Pakistan, a country home to different races, classes and religions, is completely versatile in its entirety. From people working in the business cadre, public/private sector, government — to the armed forces of Pakistan. Over the last decade, sexual harassment of women in Pakistan has taken a turn for the worse.
According to the World Bank’s report in 2014, almost 23% of Pakistan’s population works in the private, public and corporate industries, with women concentrating around 2-3% of the entire totality. As per AASHA (Alliance Against Sexual Harassment), 68% of women continues to face the menace of sexual harassment.
Gender roles and its contribution to sexual harassment against women
Many women in Pakistan have been experiencing the taboo of heinous sexual harassment in one form or the other. Gender roles defined by a patriarchal society further aggravates the issues. These pre-defined gender roles authorise men (not all) to take advantage of women, without any provocation from the other side. Many women have faced unanticipated advances by their male counterparts, bosses and colleagues.
For the women, the definition of a male colleague is in the same category of a father, brother or friend — just as anywhere else in the world, until unless the case revolves around mutual liking and feelings. According to society’s perception, these women who get out of their house to work are already breaking a lingering stereotype of rights and society’s moral values and challenging the concept of ‘good housewives’.
These women are not dressed for such sexual advances, not demanding it and neither deserving of it. Since the male amour propre thinks of any verbal contact, a passed smile or a gentle handshake as their right to molest, the idea is forcefully accepted by the women proportion and most of the times, accepted in silence.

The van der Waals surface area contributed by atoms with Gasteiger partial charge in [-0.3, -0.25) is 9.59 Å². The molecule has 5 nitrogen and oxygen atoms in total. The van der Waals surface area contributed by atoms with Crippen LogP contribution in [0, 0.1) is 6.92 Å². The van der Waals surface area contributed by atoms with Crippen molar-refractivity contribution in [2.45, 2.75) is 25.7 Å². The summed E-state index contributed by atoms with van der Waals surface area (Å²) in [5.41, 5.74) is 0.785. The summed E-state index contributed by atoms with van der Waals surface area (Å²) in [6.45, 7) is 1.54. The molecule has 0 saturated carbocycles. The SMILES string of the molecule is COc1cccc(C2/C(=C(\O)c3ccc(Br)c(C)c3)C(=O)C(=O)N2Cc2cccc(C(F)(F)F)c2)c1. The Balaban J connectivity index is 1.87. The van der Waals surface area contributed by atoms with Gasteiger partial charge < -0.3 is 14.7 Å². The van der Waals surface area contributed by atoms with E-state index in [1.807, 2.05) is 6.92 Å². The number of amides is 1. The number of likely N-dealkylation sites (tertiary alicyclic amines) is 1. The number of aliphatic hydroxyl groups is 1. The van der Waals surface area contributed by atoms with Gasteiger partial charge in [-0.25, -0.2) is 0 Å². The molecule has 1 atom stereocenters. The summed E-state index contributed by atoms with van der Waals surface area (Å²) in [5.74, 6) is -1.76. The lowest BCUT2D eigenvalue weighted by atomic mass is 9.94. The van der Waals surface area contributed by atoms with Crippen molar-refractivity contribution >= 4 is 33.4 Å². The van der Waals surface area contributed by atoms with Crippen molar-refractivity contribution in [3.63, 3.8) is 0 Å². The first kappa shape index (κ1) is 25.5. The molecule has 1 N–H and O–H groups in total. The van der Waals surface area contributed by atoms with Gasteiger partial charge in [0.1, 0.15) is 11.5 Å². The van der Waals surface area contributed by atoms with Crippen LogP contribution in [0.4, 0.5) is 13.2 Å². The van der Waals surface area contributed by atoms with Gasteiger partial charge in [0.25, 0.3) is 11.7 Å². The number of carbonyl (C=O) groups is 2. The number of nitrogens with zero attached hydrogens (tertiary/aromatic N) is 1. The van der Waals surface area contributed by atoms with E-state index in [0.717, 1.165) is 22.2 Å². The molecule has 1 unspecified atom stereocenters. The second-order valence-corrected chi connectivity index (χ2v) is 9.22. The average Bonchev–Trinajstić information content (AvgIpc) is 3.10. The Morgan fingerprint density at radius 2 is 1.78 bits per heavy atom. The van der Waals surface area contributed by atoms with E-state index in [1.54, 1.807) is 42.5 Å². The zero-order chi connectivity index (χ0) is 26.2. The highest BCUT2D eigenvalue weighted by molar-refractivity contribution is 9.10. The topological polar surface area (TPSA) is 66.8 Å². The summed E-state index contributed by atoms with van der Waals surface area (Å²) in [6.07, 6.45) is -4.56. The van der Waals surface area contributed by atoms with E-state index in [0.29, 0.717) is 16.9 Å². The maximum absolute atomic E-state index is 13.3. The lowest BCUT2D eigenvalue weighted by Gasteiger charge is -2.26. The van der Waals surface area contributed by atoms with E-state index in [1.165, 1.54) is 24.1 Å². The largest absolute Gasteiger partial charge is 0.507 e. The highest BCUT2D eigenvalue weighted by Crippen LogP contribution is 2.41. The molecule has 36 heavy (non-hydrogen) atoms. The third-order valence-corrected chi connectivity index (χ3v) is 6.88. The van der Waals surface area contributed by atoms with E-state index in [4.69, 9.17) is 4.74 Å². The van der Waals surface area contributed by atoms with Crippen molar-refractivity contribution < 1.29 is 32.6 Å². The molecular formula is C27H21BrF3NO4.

If the employer or the boss, of a particular woman being harassed, taps on her shoulder too often, gropes her shoulder or thinks appropriate of unethical touches, the woman perceives that if she speaks against it, she might lose her job and the way of bread-winning. It is pertinent to add here that these women are working because their families need them to, keeping aside the feminist approach of strength and individualism.
Action against sexual harassment and the rights of women in workplaces
After the scourge of rising sexual harassment was recognised, especially in the metropolitan city of Karachi, the Pakistan People’s Party legislated and passed the ‘Protection against Harassment of Women at Workplace Act of 2010’, facing a large opposition from the religious cadres of Pakistan.
This Protection against Harassment Act defines the taboo as “Any unwelcome sexual advance, request for sexual favours or other verbal or written communication or physical conduct of a sexual nature or sexually demeaning attitudes, causing interference with work performance or creating an intimidating, hostile or offensive work environment, or the attempt to punish the complainant for refusal to comply with such a request or is made a condition for employment.”
This law also demands an internal code of conduct within the organisation that is catering women employees. This step in the right direction by concerned authorities has not been highlighted enough and demands more attention. Women working at these workplaces think they are bound to face this atrocity instead of feeling remorse over unemployment.
With the rising tide of feminism in Pakistan, it can be perceived that the future might be bright for working women, but as for now, darkness still hovers over married, unmarried, conservative and liberal women who work all over Pakistan.